There is a certain school of thought that asserts that scientific genius is a thing of the past. After all, we haven’t seen the recent emergence of pivotal talents such as Galileo, Newton, Darwin or Einstein. Is it possible that fundamentally new ways to look at our world — that a new mathematics or a new physics is no longer possible?
In a recent essay in Nature, Dean Keith Simonton, professor of psychology at UC Davis, argues that such fundamental and singular originality is a thing of the past.
[div class=attrib]From ars technica:[end-div]
Einstein, Darwin, Galileo, Mendeleev: the names of the great scientific minds throughout history inspire awe in those of us who love science. However, according to Dean Keith Simonton, a psychology professor at UC Davis, the era of the scientific genius may be over. In a comment paper published in Nature last week, he explains why.
The “scientific genius” Simonton refers to is a particular type of scientist; their contributions “are not just extensions of already-established, domain-specific expertise.” Instead, “the scientific genius conceives of a novel expertise.” Simonton uses words like “groundbreaking” and “overthrow” to illustrate the work of these individuals, explaining that they each contributed to science in one of two major ways: either by founding an entirely new field or by revolutionizing an already-existing discipline.
Today, according to Simonton, there just isn’t room to create new disciplines or overthrow the old ones. “It is difficult to imagine that scientists have overlooked some phenomenon worthy of its own discipline,” he writes. Furthermore, most scientific fields aren’t in the type of crisis that would enable paradigm shifts, according to Thomas Kuhn’s classic view of scientific revolutions. Simonton argues that instead of finding big new ideas, scientists currently work on the details in increasingly specialized and precise ways.
And to some extent, this argument is demonstrably correct. Science is becoming more and more specialized. The largest scientific fields are currently being split into smaller sub-disciplines: microbiology, astrophysics, neuroscience, and paleogeography, to name a few. Furthermore, researchers have more tools and the knowledge to hone in on increasingly precise issues and questions than they did a century—or even a decade—ago.
But other aspects of Simonton’s argument are a matter of opinion. To me, separating scientists who “build on what’s already known” from those who “alter the foundations of knowledge” is a false dichotomy. Not only is it possible to do both, but it’s impossible to establish—or even make a novel contribution to—a scientific field without piggybacking on the work of others to some extent. After all, it’s really hard to solve the problems that require new solutions if other people haven’t done the work to identify them. Plate tectonics, for example, was built on observations that were already widely known.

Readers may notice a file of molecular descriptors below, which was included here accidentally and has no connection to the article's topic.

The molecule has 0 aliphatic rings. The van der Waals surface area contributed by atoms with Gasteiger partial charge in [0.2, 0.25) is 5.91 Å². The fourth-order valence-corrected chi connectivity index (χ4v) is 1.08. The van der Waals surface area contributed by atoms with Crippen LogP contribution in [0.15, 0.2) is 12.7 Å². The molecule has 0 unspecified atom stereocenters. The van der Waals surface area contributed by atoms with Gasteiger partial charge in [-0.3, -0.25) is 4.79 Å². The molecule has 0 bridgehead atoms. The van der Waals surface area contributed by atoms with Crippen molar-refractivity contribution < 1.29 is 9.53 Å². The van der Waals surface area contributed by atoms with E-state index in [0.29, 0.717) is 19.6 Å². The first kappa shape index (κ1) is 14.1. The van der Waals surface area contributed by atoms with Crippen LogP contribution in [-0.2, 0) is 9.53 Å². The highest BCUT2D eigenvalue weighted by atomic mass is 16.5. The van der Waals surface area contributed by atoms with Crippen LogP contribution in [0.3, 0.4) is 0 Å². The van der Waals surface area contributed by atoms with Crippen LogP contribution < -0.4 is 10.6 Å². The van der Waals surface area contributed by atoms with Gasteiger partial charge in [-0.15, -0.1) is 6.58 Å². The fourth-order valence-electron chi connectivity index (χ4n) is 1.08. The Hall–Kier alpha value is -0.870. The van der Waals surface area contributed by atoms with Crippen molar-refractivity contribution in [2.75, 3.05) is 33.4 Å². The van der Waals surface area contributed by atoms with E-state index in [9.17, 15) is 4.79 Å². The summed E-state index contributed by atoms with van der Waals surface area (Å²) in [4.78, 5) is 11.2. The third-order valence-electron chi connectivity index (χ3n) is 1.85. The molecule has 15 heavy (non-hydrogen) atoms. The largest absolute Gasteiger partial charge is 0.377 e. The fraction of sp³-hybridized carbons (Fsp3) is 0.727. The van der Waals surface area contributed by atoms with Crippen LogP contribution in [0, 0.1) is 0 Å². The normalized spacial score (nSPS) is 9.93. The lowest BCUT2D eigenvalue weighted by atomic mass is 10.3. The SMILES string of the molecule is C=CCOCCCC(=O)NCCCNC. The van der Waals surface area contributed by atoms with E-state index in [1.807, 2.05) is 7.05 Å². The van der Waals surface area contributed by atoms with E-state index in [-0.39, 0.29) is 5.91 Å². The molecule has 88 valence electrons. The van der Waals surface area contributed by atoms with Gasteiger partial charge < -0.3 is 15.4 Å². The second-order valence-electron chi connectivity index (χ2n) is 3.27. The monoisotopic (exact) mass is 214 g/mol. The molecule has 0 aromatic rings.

And scientists aren’t done altering the foundations of knowledge, either. In science, as in many other walks of life, we don’t yet know everything we don’t know. Twenty years ago, exoplanets were hypothetical. Dark energy, as far as we knew, didn’t exist.
Simonton points out that “cutting-edge work these days tends to emerge from large, well-funded collaborative teams involving many contributors” rather than a single great mind. This is almost certainly true, especially in genomics and physics. However, it’s this collaboration and cooperation between scientists, and between fields, that has helped science progress past where we ever thought possible. While Simonton uses “hybrid” fields like astrophysics and biochemistry to illustrate his argument that there is no room for completely new scientific disciplines, I see these fields as having room for growth. Here, diverse sets of ideas and methodologies can mix and lead to innovation.
Simonton is quick to assert that the end of scientific genius doesn’t mean science is at a standstill or that scientists are no longer smart. In fact, he argues the opposite: scientists are probably more intelligent now, since they must master more theoretical work, more complicated methods, and more diverse disciplines. In fact, Simonton himself would like to be wrong; “I hope that my thesis is incorrect. I would hate to think that genius in science has become extinct,” he writes.
[div class=attrib]Read the entire article after the jump.[end-div]
[div class=attrib]Image: Einstein 1921 by F. Schmutzer. Courtesy of Wikipedia.[end-div]